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Counterpoint

Robert Arnott

eter Martins summary of the case against relative performance measurement and geographical asset allocation is a clear statement of the key issues. However, the common view that relative performance does not matter, except as it relates to competitive positioning of investment managers and consultants, misses a few truly crucial realities. One relates to the very basic question, What is wealth? The second relates to the dangers of maverick risk.
WHAT IS WEALTH?

Unless a fund is planning to spend its assets very soon, wealth is not measured by the market value of its portfolio. Wealth is measured by the ability of that portfolio to serve the funds future obligations. With pension obligations that stretch over decades, as with endowment and foundation obligations that are intended to serve more-or-less perpetual commitments, the immediate liquidation value of the portfolio is startlingly unimportant. What matters is the real return that the portfolio will deliver over the long term. To see why this is so, lets consider which of the following is more valuable: a 10% gain that stems from market appreciation, or a 10% gain that stems from a managers risk-adjusted outperformance (its alpha) relative to a flat market? Most people, including many professional investors, would answer that the two gains are identical, that there is no difference between them. In fact, there is an immense difference.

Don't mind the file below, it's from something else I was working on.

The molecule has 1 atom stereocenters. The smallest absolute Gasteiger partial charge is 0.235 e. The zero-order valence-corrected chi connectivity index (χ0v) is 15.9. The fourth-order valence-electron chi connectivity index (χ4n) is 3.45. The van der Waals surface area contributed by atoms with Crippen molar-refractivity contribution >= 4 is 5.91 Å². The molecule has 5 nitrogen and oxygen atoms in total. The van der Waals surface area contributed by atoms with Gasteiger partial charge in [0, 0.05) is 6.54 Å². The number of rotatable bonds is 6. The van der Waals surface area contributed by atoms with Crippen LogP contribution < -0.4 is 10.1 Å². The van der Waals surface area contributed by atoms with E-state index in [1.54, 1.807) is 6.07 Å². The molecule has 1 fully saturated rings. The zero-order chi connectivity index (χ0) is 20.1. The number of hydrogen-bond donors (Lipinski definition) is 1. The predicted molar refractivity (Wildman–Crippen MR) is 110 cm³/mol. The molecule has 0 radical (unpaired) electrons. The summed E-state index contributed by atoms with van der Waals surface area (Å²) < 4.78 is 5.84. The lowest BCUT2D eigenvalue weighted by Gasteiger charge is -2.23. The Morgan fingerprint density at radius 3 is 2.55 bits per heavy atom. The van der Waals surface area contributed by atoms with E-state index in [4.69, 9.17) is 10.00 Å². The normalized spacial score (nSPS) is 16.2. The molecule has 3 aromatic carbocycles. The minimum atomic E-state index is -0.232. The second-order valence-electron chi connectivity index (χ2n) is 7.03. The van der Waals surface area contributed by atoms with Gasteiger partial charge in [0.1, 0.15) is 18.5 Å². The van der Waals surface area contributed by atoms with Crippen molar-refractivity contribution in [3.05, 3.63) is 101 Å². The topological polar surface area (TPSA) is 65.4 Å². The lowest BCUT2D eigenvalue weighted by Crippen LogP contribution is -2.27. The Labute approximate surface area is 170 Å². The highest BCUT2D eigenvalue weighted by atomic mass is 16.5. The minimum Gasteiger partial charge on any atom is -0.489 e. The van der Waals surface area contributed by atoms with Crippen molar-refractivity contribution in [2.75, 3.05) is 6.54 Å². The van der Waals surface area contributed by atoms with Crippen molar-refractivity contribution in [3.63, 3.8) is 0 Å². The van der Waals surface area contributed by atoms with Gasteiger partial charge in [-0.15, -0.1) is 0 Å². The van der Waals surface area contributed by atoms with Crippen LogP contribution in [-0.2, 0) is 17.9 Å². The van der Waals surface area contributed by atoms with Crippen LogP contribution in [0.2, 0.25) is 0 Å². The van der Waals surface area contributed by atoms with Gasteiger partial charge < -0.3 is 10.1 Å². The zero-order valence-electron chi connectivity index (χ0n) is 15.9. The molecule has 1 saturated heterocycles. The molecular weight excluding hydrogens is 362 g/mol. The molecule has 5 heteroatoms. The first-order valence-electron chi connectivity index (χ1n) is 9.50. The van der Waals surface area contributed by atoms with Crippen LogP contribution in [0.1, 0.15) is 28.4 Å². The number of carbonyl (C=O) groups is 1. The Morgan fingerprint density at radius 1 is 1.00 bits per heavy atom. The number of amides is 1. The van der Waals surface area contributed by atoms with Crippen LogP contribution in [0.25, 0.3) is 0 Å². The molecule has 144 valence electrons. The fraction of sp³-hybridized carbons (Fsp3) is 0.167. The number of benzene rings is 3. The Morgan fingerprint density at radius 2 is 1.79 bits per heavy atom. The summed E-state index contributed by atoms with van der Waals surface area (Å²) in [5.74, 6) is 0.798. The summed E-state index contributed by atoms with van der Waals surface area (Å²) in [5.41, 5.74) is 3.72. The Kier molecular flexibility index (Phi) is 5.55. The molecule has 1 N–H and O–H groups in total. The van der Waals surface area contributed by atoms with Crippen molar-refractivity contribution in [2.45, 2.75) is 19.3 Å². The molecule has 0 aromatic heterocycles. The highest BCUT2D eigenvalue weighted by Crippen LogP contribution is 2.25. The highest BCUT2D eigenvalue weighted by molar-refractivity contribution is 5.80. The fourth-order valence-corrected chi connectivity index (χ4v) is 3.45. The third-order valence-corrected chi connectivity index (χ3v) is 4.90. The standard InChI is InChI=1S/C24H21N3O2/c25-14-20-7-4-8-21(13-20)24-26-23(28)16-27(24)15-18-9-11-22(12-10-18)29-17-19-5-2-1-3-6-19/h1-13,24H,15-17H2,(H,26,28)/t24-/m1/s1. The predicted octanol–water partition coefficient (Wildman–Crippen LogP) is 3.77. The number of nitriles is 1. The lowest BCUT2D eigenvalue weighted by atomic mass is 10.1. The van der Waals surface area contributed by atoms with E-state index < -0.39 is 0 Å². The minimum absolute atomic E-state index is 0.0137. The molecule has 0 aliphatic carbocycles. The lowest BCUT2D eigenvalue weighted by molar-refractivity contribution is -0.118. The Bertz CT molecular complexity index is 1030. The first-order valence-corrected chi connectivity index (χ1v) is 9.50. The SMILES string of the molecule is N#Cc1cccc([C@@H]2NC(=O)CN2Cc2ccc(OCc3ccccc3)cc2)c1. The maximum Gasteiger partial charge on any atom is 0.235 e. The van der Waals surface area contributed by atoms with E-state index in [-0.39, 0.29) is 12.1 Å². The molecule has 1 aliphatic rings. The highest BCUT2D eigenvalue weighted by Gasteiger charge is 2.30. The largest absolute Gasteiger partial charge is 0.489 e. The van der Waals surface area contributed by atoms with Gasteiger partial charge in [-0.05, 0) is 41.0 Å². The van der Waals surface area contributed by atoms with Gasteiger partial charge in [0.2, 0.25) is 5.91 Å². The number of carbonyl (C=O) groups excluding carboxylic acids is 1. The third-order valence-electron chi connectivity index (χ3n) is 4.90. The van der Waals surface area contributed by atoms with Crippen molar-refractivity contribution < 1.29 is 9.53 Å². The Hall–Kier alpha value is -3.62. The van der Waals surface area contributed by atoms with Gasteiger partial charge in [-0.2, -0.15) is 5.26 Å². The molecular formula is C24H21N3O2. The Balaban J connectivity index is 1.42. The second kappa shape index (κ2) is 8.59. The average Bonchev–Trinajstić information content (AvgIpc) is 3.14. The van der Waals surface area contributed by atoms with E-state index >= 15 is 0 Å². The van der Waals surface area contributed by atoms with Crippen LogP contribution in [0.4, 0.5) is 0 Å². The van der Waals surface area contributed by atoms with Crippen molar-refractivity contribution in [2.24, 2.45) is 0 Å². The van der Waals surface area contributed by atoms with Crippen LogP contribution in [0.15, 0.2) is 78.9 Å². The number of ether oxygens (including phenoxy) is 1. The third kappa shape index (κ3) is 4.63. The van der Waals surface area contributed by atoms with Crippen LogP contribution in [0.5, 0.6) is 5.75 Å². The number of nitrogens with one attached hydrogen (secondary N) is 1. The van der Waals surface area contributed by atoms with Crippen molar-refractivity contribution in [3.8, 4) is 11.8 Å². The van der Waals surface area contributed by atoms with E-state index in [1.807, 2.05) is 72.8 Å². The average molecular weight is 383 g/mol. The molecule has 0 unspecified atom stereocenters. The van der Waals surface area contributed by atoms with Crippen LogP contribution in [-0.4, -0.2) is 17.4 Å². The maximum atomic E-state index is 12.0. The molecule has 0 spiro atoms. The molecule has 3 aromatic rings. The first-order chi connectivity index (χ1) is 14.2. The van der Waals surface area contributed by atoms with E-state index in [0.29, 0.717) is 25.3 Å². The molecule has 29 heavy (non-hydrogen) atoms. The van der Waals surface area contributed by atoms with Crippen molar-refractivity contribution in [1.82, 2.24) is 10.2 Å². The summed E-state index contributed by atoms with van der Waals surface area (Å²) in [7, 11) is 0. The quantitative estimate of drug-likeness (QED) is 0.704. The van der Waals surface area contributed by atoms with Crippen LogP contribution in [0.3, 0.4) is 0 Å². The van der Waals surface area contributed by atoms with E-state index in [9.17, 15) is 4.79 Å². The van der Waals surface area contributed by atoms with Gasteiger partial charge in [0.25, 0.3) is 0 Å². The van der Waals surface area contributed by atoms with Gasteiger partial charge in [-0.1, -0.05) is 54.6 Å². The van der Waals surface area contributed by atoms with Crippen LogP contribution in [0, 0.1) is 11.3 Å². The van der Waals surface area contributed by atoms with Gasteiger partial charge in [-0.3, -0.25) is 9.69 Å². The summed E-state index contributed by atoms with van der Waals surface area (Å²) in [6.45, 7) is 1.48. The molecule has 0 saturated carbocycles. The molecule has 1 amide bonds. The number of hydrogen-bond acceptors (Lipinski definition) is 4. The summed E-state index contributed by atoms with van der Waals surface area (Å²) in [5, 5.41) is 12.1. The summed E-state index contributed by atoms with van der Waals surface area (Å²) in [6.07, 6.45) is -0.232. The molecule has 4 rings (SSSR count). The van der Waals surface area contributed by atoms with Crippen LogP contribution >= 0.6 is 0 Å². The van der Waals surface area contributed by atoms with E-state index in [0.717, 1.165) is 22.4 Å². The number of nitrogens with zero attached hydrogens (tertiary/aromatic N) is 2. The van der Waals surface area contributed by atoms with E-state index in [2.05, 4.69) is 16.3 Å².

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Rob Arnott If a market rally pushes up a bonds value by 10%, that does nothing to change the prospective dividend and principal payments to the bonds holders. The long-term investor is not wealthier by so much as a penny, if those coupon and principal payments match the obligations that the portfolio is intended to serve. Similarly, if an equity market rises in value by 10%, expected long-term future dividends and earnings in the portfolio are little changed. Market appreciation and depreciation are surprisingly uncorrelated with the increases or decreases in the underlying fundamental dynamics of the market, a fact explored at great length by Bob Schiller from Yale in two articles in American Economic Review (1981, v71(3), 421-436, and 1990, v80(2), 58-62). On the other hand, a 10% gain from performance that exceeds market returns improves the long-term earning power of the portfolio by the full 10%. It is as though the fund is starting out 10% richer. Gains from managers alphas are worth 100 cents on the dollar. Gains from market appreciation (or losses from market depreciation) are worth mere pennies on the dollar to all investors except those who intend to spend the money soon. This often-overlooked reality also shows up in the raw data associated with major bull and bear markets. Over the course of the 1991-1998 bull market in the U.S., a 60/40 portfolio (60% in U.S. equities, 40% in longterm government bonds) would have returned 17.1% per year. But the income generated by that portfolio would have grown by only 8.2% per year. That was the amount of additional cash available to the fund for spending, with no reliance on Market appreciation and depreciation are surprisingly future market appreciation. The annual growth in true wealth duruncorrelated with the ing the immense bull market of increases or decreases in the the 1990s was a mere eight cents on the dollar. underlying fundamental What about losses in the greatdynamics of the market. est market crash of the past 200 years? From mid-1929 to mid1932, U.S. stocks fell 82%. That is like losing half of your assets in a single year, losing half of whats left in the next year, and losing half of the slender remainder in the third year. A breathtaking collapse of market values! The 60/40 investor would have seen portfolio values drop during this cataclysm by 59.3%, or 25.9% per year.